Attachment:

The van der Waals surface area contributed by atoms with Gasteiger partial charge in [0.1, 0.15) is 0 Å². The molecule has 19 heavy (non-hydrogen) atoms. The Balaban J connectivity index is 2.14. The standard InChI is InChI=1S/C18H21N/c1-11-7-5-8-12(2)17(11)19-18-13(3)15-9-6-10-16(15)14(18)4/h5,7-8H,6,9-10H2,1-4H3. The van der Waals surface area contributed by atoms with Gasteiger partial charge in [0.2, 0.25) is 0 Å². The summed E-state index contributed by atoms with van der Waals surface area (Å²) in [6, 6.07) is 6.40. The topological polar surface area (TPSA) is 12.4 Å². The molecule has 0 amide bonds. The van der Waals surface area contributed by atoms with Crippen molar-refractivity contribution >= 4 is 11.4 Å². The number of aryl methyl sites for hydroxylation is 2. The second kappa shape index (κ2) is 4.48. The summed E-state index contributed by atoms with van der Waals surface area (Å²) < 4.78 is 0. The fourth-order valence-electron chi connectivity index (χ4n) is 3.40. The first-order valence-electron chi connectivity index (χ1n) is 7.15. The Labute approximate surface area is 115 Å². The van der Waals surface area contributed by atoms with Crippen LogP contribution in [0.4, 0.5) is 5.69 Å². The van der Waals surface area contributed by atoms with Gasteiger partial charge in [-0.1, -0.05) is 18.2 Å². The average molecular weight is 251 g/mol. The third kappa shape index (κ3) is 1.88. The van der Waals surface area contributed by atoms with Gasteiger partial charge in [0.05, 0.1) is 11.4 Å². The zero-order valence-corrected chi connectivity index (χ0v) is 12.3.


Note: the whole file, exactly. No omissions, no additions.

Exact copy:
The van der Waals surface area contributed by atoms with Gasteiger partial charge in [0.1, 0.15) is 0 Å². The molecule has 19 heavy (non-hydrogen) atoms. The Balaban J connectivity index is 2.14. The standard InChI is InChI=1S/C18H21N/c1-11-7-5-8-12(2)17(11)19-18-13(3)15-9-6-10-16(15)14(18)4/h5,7-8H,6,9-10H2,1-4H3. The van der Waals surface area contributed by atoms with Gasteiger partial charge in [0.2, 0.25) is 0 Å². The summed E-state index contributed by atoms with van der Waals surface area (Å²) in [6, 6.07) is 6.40. The topological polar surface area (TPSA) is 12.4 Å². The molecule has 0 amide bonds. The van der Waals surface area contributed by atoms with Crippen molar-refractivity contribution >= 4 is 11.4 Å². The number of aryl methyl sites for hydroxylation is 2. The second kappa shape index (κ2) is 4.48. The summed E-state index contributed by atoms with van der Waals surface area (Å²) < 4.78 is 0. The fourth-order valence-electron chi connectivity index (χ4n) is 3.40. The first-order valence-electron chi connectivity index (χ1n) is 7.15. The Labute approximate surface area is 115 Å². The van der Waals surface area contributed by atoms with Crippen LogP contribution in [0.4, 0.5) is 5.69 Å². The van der Waals surface area contributed by atoms with Gasteiger partial charge in [-0.1, -0.05) is 18.2 Å². The average molecular weight is 251 g/mol. The third kappa shape index (κ3) is 1.88. The van der Waals surface area contributed by atoms with Gasteiger partial charge in [0.05, 0.1) is 11.4 Å². The zero-order valence-corrected chi connectivity index (χ0v) is 12.3.